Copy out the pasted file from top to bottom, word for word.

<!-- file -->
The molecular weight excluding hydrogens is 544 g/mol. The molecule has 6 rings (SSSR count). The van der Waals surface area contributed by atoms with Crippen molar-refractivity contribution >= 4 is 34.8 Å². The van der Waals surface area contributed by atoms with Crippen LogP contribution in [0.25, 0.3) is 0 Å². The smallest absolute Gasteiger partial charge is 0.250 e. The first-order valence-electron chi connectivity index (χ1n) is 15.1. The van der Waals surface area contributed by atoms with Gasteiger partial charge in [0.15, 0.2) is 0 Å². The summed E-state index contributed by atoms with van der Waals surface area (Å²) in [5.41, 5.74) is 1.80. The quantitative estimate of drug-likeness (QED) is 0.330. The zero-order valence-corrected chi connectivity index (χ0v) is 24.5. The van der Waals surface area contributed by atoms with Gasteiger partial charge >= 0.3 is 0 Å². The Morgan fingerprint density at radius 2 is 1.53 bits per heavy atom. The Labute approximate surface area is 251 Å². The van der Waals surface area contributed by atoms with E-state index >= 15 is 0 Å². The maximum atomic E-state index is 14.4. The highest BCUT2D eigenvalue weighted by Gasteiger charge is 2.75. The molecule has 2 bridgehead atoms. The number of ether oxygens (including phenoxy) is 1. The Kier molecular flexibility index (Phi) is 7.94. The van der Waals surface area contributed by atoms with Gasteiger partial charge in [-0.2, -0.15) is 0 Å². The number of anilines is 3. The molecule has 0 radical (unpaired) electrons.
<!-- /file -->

The molecular weight excluding hydrogens is 544 g/mol. The molecule has 6 rings (SSSR count). The van der Waals surface area contributed by atoms with Crippen molar-refractivity contribution >= 4 is 34.8 Å². The van der Waals surface area contributed by atoms with Crippen LogP contribution in [0.25, 0.3) is 0 Å². The smallest absolute Gasteiger partial charge is 0.250 e. The first-order valence-electron chi connectivity index (χ1n) is 15.1. The van der Waals surface area contributed by atoms with Gasteiger partial charge in [0.15, 0.2) is 0 Å². The summed E-state index contributed by atoms with van der Waals surface area (Å²) in [5.41, 5.74) is 1.80. The quantitative estimate of drug-likeness (QED) is 0.330. The zero-order valence-corrected chi connectivity index (χ0v) is 24.5. The van der Waals surface area contributed by atoms with Gasteiger partial charge >= 0.3 is 0 Å². The Morgan fingerprint density at radius 2 is 1.53 bits per heavy atom. The Labute approximate surface area is 251 Å². The van der Waals surface area contributed by atoms with E-state index >= 15 is 0 Å². The maximum atomic E-state index is 14.4. The highest BCUT2D eigenvalue weighted by Gasteiger charge is 2.75. The molecule has 2 bridgehead atoms. The number of ether oxygens (including phenoxy) is 1. The Kier molecular flexibility index (Phi) is 7.94. The van der Waals surface area contributed by atoms with Gasteiger partial charge in [-0.2, -0.15) is 0 Å². The number of anilines is 3. The molecule has 0 radical (unpaired) electrons.